THINGS are still delicately balanced in the battle between the virus and the vaccines. Despite the rapid progress in vaccinating the most vulnerable sections of the population, Boris Johnson has, thankfully, resisted the temptation to lift the nation’s anti-Covid restrictions precipitately and prematurely, despite pressure from hawks on the Right of the Conservative Party. So, what has transformed Buccaneering Boris, the inveterate gambler, into a prime minister of prudence?
In part, it is the science. The most conservative predictions of mathematical epidemiologists suggest that at least another 30,000 individuals are doomed to die before the pandemic is over. Lifting all restrictions by the end of April — as is demanded by the Tory party’s so-called Covid Recovery Group — would kill another 91,000, the scientists predict.
The experience of Israel, which is ahead of the UK on vaccinating the elderly, shows that the virus would bring a big increase in hospitalisations among younger people. Almost half of those being admitted to hospital in Britain with Covid are now under 70. The nightmare scenario is that increased vaccinations combined with increased infections constitute the ideal breeding ground for mutations on which the vaccines might not work.
In part, it is the mistakes of the past. The first lockdown was lifted too rapidly, as soon as the figures looked better in London. The outcome was a surge in infections in the north-west and Midlands, which meant the introduction of shifting tiers of restrictions which produced a see-sawing sense of unfairness across the country. The public felt that ministers had lost control.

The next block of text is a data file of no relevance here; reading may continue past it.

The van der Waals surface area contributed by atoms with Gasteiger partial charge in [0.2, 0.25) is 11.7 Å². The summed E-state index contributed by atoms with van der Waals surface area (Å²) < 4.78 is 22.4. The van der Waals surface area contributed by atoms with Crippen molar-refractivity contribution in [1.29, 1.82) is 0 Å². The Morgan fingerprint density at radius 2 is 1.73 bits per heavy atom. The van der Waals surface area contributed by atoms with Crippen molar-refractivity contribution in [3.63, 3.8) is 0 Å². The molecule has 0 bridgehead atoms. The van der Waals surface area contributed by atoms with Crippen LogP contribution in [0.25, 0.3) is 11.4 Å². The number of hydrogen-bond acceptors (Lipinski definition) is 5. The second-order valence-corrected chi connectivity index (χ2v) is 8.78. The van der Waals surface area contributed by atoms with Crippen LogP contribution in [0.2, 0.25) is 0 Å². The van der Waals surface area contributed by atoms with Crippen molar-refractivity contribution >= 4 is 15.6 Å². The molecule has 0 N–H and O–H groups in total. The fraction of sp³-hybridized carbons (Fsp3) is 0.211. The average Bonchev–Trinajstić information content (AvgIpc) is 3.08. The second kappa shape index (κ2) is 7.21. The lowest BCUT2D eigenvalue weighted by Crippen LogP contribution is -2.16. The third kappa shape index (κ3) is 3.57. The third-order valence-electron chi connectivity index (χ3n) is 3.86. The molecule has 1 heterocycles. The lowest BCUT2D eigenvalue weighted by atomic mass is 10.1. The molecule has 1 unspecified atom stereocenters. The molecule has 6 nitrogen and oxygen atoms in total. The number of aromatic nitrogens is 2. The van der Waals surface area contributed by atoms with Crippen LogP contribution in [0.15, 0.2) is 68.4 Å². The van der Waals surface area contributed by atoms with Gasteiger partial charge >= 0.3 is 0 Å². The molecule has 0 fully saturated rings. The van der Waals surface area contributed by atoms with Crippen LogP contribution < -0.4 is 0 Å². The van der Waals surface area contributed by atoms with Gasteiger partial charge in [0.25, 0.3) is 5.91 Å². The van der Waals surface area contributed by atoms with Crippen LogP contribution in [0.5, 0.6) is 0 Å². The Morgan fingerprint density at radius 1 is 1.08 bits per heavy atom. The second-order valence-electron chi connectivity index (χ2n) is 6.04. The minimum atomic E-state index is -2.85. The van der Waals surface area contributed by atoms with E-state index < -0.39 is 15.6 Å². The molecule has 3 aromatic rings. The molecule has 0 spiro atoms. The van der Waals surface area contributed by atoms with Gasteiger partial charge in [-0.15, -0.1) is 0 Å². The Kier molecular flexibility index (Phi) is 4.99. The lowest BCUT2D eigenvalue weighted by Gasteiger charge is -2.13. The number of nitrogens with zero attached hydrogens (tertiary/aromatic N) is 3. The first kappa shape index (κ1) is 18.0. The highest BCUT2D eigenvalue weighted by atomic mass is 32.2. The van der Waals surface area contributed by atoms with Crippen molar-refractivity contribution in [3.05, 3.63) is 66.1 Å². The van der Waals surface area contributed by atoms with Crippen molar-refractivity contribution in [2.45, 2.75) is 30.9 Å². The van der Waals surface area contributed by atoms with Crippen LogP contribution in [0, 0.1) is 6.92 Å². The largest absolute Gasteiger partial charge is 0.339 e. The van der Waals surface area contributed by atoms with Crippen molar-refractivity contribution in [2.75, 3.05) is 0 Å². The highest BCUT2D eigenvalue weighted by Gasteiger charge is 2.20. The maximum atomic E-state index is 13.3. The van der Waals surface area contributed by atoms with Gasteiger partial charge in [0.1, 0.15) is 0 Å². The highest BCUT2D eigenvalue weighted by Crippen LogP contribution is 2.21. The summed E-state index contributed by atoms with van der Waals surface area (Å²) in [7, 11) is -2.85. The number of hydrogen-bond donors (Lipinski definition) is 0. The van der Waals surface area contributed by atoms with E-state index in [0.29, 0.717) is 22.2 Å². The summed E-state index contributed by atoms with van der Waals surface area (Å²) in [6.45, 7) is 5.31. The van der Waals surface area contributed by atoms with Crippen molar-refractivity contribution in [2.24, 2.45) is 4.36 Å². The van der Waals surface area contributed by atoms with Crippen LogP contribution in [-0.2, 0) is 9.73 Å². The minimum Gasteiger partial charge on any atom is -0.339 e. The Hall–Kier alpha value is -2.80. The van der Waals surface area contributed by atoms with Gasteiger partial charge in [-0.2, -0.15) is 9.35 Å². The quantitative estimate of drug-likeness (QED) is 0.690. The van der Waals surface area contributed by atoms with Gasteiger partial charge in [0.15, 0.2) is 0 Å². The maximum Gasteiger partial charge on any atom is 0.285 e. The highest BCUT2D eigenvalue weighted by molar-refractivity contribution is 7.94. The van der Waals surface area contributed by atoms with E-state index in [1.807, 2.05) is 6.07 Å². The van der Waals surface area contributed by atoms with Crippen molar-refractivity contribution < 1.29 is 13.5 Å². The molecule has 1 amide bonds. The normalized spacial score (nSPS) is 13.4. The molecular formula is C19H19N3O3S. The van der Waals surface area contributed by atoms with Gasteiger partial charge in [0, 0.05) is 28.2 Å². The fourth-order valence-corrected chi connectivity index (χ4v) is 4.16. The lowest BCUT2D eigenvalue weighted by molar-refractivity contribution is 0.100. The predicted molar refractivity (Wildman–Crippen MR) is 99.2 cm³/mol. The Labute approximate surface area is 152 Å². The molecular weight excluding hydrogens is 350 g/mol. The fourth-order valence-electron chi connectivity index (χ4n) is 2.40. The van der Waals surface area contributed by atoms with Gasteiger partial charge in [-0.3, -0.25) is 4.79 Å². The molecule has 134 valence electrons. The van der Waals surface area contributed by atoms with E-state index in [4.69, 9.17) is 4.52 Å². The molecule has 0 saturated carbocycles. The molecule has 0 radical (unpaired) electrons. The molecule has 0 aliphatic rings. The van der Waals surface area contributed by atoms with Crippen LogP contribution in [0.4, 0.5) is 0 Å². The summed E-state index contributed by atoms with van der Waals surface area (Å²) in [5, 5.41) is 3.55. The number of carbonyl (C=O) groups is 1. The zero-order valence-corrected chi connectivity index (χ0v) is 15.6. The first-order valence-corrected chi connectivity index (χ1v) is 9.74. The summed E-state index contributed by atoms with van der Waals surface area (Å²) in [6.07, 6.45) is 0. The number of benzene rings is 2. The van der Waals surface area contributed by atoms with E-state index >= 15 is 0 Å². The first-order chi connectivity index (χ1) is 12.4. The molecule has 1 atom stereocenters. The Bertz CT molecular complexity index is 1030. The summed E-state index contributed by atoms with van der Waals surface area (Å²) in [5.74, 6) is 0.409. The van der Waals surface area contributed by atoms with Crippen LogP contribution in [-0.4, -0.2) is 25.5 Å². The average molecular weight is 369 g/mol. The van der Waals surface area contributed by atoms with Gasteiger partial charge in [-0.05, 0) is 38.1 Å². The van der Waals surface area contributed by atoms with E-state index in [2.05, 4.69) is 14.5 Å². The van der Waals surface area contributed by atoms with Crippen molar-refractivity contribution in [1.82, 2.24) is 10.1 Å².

In contrast, a snap poll taken by YouGov this week shows that 46 per cent of voters believe that the PM “has got the balance about right”. Just over a quarter think that the rules are being relaxed too quickly. Only 16 per cent think that the Government is going too slowly.
So, just who do the lockdown sceptics of the Covid Recovery Group represent? Their funding is opaque, although they appear to receive financial support from venture capitalists who have invested in the hospitality industry. Certainly, their members express particular concern for the continuing impact on aviation, pubs, restaurants, hotels, gyms and pools, the arts, and entertainment.
It is hard not to feel sympathy with such hard-hit sectors — although the accelerating effects of climate change suggest that now may be an opportune time to rethink our uncontrolled appetite for aviation. But the answer is greater government financial support for those sectors for the next crucial months, not a reckless easing of lockdown.
Experts know that the reopening of schools will raise the R number, which measures the spread of the infection. This is not because children themselves will get sick. It is because they will catch Covid at home, bring it to school, and spread it asymptomatically among their classmates, who will then go home and infect vulnerable family members. The reason that there is a five-week gap between the stages of the “road out of lockdown” is so that the process can be arrested if any one step pushes the R rate to danger levels.
Mr Johnson knows that his political future hangs on this not happening — and so do the lives of tens of thousands of British citizens.